By this stage, your baby has turned into a busy little bee. Chasing them from one room to the other will most certainly get you into the mindset of properly baby-proofing your home for their safety and your sanity! They will be demonstrating many of the following abilities by this age:
- Walk unassisted, maybe a little unstable, but well on the way to walking independently.
- Recognises their name and responds by turning his/her head.
- Indicates interest in items by pointing and making sounds.
- Points to objects looking for you to give them/it a name or an explanation of the item.
- Turns head toward where you point.
- Points to simple and common objects, familiar toys, animals, family members or body parts.
- Can detect where a sound is coming from.
- Babble in response when spoken to and may even be able to say a few simple words.
- Has an understanding of the word “no”.
- Looks for and is able to locate where a sound is coming from.
- Waves hello/goodbye and claps.
- Pays greater attention during book reading, points to familiar items when you give their patiently for you to read each page.
From walking to running, baby talk to babbling sentences at full speed; you have a chatty child at this age. Prattling along with intention and intonation, some of which you may even be able to understand! Don’t expect anyone else to be able to make much out though, you will be playing interpreter for a while to come yet. Your baby will now be doing much of the following:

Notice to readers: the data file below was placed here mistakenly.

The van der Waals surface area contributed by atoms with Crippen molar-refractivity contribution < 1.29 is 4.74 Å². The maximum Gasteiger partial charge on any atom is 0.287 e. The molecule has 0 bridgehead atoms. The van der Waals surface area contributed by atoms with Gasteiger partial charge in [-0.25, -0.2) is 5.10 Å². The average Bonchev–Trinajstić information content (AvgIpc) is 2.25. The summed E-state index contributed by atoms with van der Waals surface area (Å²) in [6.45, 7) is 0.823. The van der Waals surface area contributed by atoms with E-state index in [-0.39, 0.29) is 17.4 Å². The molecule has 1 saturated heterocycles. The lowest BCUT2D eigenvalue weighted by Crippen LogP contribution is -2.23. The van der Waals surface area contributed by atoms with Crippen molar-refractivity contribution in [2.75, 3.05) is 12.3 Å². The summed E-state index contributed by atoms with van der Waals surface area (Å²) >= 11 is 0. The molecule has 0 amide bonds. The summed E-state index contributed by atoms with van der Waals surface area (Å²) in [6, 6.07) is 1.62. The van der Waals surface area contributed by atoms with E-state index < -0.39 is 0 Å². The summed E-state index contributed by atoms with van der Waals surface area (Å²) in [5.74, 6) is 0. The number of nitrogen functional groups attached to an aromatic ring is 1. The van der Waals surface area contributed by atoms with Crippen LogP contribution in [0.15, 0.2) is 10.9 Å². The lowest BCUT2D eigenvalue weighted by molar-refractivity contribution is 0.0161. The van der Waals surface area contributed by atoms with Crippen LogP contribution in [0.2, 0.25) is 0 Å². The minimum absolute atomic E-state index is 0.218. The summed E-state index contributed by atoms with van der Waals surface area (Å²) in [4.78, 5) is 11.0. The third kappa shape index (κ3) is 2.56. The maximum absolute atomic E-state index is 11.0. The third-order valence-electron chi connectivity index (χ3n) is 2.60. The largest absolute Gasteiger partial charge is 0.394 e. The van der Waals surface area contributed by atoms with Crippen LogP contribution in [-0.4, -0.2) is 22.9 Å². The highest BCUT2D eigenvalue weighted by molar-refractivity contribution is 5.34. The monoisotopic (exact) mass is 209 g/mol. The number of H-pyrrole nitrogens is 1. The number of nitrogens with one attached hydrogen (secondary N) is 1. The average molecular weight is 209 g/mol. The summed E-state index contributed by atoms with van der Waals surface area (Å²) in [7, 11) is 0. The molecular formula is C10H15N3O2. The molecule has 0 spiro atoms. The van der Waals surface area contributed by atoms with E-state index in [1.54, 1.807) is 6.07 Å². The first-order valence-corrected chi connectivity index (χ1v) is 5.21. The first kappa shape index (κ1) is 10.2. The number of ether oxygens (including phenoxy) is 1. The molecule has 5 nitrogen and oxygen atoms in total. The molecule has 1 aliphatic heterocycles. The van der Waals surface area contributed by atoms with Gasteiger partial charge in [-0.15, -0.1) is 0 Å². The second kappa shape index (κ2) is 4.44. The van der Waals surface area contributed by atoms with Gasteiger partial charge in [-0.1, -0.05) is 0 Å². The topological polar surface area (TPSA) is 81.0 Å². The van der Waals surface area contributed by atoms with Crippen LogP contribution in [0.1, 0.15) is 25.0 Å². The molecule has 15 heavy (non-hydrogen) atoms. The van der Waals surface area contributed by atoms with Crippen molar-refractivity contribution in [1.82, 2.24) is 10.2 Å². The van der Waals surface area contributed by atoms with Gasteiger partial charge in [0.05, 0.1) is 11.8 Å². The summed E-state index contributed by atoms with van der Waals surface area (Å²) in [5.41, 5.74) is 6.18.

- Walks and runs independently.
- Carries/pulls/pushes toys or other items while walking.
- Sorts and organises objects during play, lining items up in rows, according to size, colour and shape.
- Is able to follow simple one step directions from an adult.
- Locates and brings a few familiar objects/toys when asked to.
- Names/recognises simple items from books and pictures.
- Says several words (between 50-100- not necessarily clearly) and will continue to learn new words at an impressive rate.
- Is beginning to say simple two word sentences such as: “Me do”, “Not Yours”, “Cookie Mine”.
- Repeats words overheard in conversation.
- Mimics actions of others, both adults and children.
- Can stand on tip-toes to reach desired items.
What Every Parent Needs to Know (Copyright © American Academy of Pediatrics 2012) Caring for Your Baby and Young Child: Birth to Age 5 (Copyright © 2009 American Academy of Pediatrics)